The Supreme Court saved a law Thursday aimed at preventing housing discrimination, and Justice Clarence Thomas wrote a scathing dissent calling out his liberal colleagues for their “audacity.”
In a 5-4 decision on Thursday, the Supreme Court’s majority found that the Fair Housing Act (FHA) prevents housing practices that unfairly impact minorities even if those practices are not intentionally discriminatory. Many cases brought under the FHA involve so-called disparate-impact claims, so a ruling against fair-housing advocates would have seriously hobbled the law.
Thomas — the court’s only African-American justice — wrote a separate dissent questioning the notion that the government should have a role in “racially balancing” America’s neighbourhoods. Thomas famously opposes affirmative action in college admissions, so it makes sense that he opposes efforts efforts at desegregation.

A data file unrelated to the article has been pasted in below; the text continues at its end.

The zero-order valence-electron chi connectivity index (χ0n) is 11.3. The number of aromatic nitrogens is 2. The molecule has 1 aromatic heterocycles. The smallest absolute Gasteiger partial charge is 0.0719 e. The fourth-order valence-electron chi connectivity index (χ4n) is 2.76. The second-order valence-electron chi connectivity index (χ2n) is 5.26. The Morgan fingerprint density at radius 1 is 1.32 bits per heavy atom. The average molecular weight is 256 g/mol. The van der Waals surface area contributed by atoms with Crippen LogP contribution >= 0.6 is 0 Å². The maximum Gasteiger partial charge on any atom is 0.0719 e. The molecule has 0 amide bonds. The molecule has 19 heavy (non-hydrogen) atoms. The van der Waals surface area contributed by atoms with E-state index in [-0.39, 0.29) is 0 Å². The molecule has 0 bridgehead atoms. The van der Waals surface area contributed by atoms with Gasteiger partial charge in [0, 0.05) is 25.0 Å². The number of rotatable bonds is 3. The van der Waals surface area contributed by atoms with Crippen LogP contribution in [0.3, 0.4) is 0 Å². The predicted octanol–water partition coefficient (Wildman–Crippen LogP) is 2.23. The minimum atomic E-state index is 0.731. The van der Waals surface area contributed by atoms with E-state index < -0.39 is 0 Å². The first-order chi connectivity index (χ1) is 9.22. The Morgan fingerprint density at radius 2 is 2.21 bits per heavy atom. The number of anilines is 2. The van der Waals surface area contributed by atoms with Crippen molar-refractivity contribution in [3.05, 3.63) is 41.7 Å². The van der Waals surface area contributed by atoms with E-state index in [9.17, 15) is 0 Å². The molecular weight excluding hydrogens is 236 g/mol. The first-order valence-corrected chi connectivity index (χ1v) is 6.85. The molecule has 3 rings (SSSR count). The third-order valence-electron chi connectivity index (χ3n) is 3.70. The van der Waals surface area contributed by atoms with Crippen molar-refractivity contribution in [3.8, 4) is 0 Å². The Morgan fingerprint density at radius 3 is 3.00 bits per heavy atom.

“This court has repeatedly reaffirmed that ‘racial balancing’ by state actors is ‘patently unconstitutional,’ even when it supposedly springs from good intentions,” Thomas wrote.
Thomas, one of the court’s conservative justices, also called out the liberal justices for assuming that “in the absence of discrimination, an institution’s racial makeup would mirror that of society.”
“[T]he absence of racial disparities in multi-ethnic societies has been the exception, not the rule,” Thomas wrote, adding that racial imbalances “do not always disfavor minorities.”
In a particularly blistering footnote, Thomas also insinuated that efforts to make neighbourhoods more diverse have backfired in the past.
“It takes considerable audacity for today’s majority to describe the origins of racial imbalances in housing … without acknowledging this court’s role in the development of this phenomenon,” Thomas wrote. “In the past, we have admitted that the sweeping desegregation remedies of the federal courts contributed to ‘white flight’ from our nation’s cities … in turn causing the racial imbalances that make it difficult to avoid disparate impact from housing development decisions.”
Thomas added: “Today’s majority, however, apparently is as content to rewrite history as it is to rewrite statutes.”
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